Where is the coefficient of permeability [k=]. However,

(4)

where is the unit weight of water. Substitution of equation (4) and (3) and rearranging gives

(5)

During consolidation the rate of change of volume is equal to the rate of change of the void volume. So,

(6)

Where is the volume of voids in the soil element. But

(7)

Where is the volume of soil solids in the element, which is constant, and is the void ratio. So,

(8)

Substituting the above relation into equation (5), we get

(9)

The change in void ratio, , is due to the increase of effective stress; assuming that these are linearlyrelated, then

(10)

Combining equations (9) and (11),

(12)

Where

(13)

Or

(14)

Where (15)

Equation (14) is the basic differential equation of Terzaghis consolidation theory and can be solved with

proper boundary conditions. To solve the equation, assume u to be the product of two functions, i.e., the

product of a function ofzand a function oft, or

(16)So,

(17)

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And

(18)

From equations (14), (17), and (18),

or

(19)

The right-hand side of equation (19) is a function ofzonly and is independent oft; the left-hand side of the

equation is a function oftonly and is independent ofz. therefore, they must be equal to a constant, say-.So,

(20)

A solution to equation (20) can be given by

(21)Where and are constants.

Again, the right-hand side of equation (19) may be written as

(22)

The solution to equation (22) is given by

(23)

Where is a constant. Combining equations (16), (21), and (23),

(24)

Where .

The constants in equation (24) can be evaluated from the boundary conditions, which are as follows:

1. At time (initial excess pore water pressure at any depth).2. .3. .

Note thatHis the length of the longest drainage path. In this case, which is two-way drainage condition (top

andbottom of the clay layer),His equal to half the total thickness of the clay layer, .

The second boundary condition dictates that , and from the third boundary condition we get

Where n is an integer. From the above, a general solution of equation (24) can be in given the form

(25)

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Where is the nondimensional time factor and is equal to

To satisfy the first boundary condition, we must have the coefficients of such that

(26)

Equation (26) is a Fourier sine series, and can be given by

(27)

Combining equations (25) and (27),

(28)

So far we have not made any assumptions regarding the variation of with the depth of the clay layer.Several possible types of variation for are considered below.

Constant with depth. if is constant with depthi.e., if (Figure 5.4)referring to equation(28),

So, (29)

Figure 5.4 Initial excess pore water pressure-constant with depth (double drainage)

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Note that the term in the above equation is zero for cases when n is even; therefore, u is alsozero. For the nonzero terms, it is convenient to substitute where m is an integer. So equation(29) will no read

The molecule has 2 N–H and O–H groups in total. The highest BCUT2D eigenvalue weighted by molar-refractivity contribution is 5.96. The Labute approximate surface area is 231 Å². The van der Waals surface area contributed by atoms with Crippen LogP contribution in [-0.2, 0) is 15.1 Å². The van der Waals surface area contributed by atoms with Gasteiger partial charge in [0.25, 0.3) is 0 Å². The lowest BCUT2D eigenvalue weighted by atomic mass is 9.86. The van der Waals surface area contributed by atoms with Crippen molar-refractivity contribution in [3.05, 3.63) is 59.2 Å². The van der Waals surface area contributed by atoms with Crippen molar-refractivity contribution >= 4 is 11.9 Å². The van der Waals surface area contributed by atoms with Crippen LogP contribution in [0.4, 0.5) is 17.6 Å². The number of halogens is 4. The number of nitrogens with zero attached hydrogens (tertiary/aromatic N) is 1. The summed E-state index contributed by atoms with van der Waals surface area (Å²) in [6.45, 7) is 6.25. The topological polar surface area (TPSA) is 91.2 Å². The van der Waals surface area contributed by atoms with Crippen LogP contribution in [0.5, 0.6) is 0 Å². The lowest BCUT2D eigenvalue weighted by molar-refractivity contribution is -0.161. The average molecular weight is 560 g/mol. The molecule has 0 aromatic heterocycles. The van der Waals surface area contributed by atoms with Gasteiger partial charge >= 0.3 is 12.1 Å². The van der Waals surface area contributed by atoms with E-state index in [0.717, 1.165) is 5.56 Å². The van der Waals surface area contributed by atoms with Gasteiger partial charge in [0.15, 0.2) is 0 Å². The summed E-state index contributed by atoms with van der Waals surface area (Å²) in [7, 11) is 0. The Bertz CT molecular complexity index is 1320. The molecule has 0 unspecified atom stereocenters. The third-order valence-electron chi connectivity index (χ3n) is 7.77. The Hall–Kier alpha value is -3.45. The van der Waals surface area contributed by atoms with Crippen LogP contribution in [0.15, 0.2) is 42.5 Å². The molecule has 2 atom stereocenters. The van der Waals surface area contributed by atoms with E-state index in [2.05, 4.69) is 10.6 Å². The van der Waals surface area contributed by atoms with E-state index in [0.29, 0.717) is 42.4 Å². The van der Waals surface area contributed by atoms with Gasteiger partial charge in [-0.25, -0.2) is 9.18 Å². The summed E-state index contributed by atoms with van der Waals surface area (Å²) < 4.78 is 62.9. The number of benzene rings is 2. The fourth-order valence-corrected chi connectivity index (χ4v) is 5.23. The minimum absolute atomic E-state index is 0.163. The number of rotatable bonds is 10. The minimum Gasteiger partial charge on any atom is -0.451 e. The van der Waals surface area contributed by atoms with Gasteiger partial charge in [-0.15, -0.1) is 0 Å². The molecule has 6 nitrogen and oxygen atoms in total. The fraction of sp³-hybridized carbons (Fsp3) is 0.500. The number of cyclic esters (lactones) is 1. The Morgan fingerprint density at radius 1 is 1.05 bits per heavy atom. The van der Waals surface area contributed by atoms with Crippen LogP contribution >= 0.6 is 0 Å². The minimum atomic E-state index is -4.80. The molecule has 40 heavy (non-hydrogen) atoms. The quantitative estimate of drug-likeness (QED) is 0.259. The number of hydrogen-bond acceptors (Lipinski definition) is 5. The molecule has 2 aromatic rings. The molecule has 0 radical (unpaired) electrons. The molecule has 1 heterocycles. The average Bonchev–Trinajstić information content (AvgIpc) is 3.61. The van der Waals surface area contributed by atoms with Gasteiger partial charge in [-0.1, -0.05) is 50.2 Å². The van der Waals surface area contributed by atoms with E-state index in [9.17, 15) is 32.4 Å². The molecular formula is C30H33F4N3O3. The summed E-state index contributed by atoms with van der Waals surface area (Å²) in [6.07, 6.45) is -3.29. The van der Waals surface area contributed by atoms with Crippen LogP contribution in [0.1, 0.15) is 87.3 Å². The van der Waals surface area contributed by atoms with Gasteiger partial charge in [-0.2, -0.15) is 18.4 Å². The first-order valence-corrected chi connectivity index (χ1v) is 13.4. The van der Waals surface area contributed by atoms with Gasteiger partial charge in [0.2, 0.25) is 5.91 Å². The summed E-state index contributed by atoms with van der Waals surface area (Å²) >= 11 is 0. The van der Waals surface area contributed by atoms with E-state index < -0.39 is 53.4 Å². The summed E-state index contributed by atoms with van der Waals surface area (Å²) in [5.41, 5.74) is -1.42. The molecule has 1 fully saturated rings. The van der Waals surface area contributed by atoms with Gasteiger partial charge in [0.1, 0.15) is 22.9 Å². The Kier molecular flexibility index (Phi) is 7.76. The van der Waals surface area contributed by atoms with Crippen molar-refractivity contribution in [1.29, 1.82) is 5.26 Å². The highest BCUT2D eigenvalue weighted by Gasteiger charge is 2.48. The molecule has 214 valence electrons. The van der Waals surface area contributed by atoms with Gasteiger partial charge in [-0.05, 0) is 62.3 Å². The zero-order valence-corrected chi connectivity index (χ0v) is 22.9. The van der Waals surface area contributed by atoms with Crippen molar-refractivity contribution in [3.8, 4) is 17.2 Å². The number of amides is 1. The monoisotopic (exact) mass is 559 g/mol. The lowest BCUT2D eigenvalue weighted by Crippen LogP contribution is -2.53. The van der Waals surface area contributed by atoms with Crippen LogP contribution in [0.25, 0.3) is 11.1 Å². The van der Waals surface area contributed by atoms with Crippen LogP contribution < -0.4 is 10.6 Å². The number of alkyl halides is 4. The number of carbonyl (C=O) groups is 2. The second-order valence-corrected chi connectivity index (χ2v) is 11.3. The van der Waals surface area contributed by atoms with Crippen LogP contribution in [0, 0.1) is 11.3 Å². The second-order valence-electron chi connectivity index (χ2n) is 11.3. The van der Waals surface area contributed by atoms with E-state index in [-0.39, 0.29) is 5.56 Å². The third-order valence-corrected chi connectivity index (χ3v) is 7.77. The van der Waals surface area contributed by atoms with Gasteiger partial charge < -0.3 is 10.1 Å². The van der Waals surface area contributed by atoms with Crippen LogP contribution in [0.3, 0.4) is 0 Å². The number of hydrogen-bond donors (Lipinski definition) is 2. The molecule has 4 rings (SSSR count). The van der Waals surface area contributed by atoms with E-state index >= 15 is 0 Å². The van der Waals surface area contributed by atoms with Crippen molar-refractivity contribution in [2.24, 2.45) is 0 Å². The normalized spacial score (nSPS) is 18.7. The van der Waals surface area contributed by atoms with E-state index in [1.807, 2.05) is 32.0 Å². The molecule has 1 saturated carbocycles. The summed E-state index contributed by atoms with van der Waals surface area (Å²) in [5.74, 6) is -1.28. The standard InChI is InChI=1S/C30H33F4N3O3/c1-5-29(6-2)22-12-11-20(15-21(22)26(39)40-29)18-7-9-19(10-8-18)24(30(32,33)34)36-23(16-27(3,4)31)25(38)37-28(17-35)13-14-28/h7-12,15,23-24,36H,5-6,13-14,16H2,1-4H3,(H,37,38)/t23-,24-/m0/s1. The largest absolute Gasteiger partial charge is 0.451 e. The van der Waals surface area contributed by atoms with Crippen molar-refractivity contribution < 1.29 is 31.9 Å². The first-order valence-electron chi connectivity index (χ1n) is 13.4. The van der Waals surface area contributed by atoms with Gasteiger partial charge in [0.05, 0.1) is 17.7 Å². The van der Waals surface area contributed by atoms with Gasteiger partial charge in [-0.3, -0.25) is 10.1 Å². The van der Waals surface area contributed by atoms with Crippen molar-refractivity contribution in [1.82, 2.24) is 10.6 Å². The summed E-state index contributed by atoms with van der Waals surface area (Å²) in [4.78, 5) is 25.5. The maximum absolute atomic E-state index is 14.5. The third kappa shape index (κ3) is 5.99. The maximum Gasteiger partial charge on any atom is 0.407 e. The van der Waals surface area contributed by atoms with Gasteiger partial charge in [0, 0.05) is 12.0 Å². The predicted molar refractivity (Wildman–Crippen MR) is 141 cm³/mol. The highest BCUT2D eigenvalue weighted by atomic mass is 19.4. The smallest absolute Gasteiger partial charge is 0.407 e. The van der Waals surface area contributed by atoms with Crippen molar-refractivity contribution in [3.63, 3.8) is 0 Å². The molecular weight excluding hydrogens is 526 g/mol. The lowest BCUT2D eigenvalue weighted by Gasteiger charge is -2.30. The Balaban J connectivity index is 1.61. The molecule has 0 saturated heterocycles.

(30)

Where . At a given time, the degree of consolidation at any depthzis defined as

(31)

Where is the increase of effective stress at a depthzdue to consolidation. From equations (30) and (31),

(32)

Figure 5.5 shows the variation of with depth for various values of the non-dimensional time factor, ;these curves are called isocrones.

In most cases, however, we need to obtain the average degree of consolidation for the entire layer. This is

given by

(33)

The average degree of consolidation is also the ratio of consolidation settlement at any time to maximumconsolidation settlement. Note, in this case, that .

Combining equations (30) and (33),

Figure 5.5 Variation of with and

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(34)

Figure 5.6 gives the variation of (also see table 1)

Terzaghi suggested the following equations for to approximate the values obtained from equation (34):

For (35)

For (36)

Sivaram and Swamee (1977) gave the following equation for varying from 0 to 100%:

(37)

Or

(38)

Equations (37) and (38) give an error in of less than 1% for 0% and less than 3% for90% .

Table 1 Variation of [equation (34)

0 0 60 0.287

10 0.008 65 0.342

20 0.031 70 0.403

30 0.071 75 0.478

35 0.096 80 0.567

40 0.126 85 0.684

45 0.159 90 0.848

50 0.197 95 1.127

55 0.238 100

Figure 5.6 Variation of average degree of consolidation (for conditions given in figs. 4, 7, 8, and 9)

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It must be pointed out that, if we have a situation of one-way drainage as shown in Figure 5.7a and b,

equation (34) would still be valid. Note, however, that the length of the drainage path is equal to the total

thickness of the clay layer.

Figure 5.7 Initial excess pore pressure distribution-one way drainage, constant with depth

Linear variation of. The linear variation of the initial excess pore water pressure, as shown in Figure 5.8, may be written as

(39)

Substitution of the above relation for into equation (28) yields

Figure 5.8 linearly varying initial excess pore water pressure distribution-two-way drainage

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Figure 5.9 Sinusoidal initial excess pore water pressure distribution-two-way drainage

(40)

The average degree of consolidation can be obtained by solving equations (40) and 33):

This is identical to equation (34), which was for the case where the excess pore water pressure is constant

with depth, and so the same curves as given in Figure 5.6 can be used.

Sinusoidal variation of. Sinusoidal variation (Figure 5.9) can be represented by the equation

(41)

The solution for the average degree of consolidation for this type of excess pore water pressure distribution

is of the form

(42)

The variation of for various values of is given in Figure 5.6.